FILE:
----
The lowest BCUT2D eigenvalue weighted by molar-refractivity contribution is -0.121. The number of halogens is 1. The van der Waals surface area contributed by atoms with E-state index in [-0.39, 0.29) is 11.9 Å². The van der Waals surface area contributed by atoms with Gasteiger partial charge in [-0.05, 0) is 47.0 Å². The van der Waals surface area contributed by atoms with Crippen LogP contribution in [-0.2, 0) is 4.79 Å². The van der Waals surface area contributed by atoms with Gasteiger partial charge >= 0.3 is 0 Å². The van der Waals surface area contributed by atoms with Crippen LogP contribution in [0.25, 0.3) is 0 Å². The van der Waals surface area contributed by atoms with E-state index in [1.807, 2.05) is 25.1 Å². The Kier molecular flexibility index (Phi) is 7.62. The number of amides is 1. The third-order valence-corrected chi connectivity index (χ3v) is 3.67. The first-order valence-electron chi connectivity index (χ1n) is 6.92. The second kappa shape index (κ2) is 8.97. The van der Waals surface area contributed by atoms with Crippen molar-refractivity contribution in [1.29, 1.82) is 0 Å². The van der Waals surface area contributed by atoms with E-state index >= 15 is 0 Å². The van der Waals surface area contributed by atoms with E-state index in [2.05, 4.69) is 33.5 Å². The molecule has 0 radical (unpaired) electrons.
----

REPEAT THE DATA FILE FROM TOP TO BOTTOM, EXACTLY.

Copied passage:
The lowest BCUT2D eigenvalue weighted by molar-refractivity contribution is -0.121. The number of halogens is 1. The van der Waals surface area contributed by atoms with E-state index in [-0.39, 0.29) is 11.9 Å². The van der Waals surface area contributed by atoms with Gasteiger partial charge in [-0.05, 0) is 47.0 Å². The van der Waals surface area contributed by atoms with Crippen LogP contribution in [-0.2, 0) is 4.79 Å². The van der Waals surface area contributed by atoms with Gasteiger partial charge >= 0.3 is 0 Å². The van der Waals surface area contributed by atoms with Crippen LogP contribution in [0.25, 0.3) is 0 Å². The van der Waals surface area contributed by atoms with E-state index in [1.807, 2.05) is 25.1 Å². The Kier molecular flexibility index (Phi) is 7.62. The number of amides is 1. The third-order valence-corrected chi connectivity index (χ3v) is 3.67. The first-order valence-electron chi connectivity index (χ1n) is 6.92. The second kappa shape index (κ2) is 8.97. The van der Waals surface area contributed by atoms with Crippen molar-refractivity contribution in [1.29, 1.82) is 0 Å². The van der Waals surface area contributed by atoms with E-state index >= 15 is 0 Å². The van der Waals surface area contributed by atoms with E-state index in [2.05, 4.69) is 33.5 Å². The molecule has 0 radical (unpaired) electrons.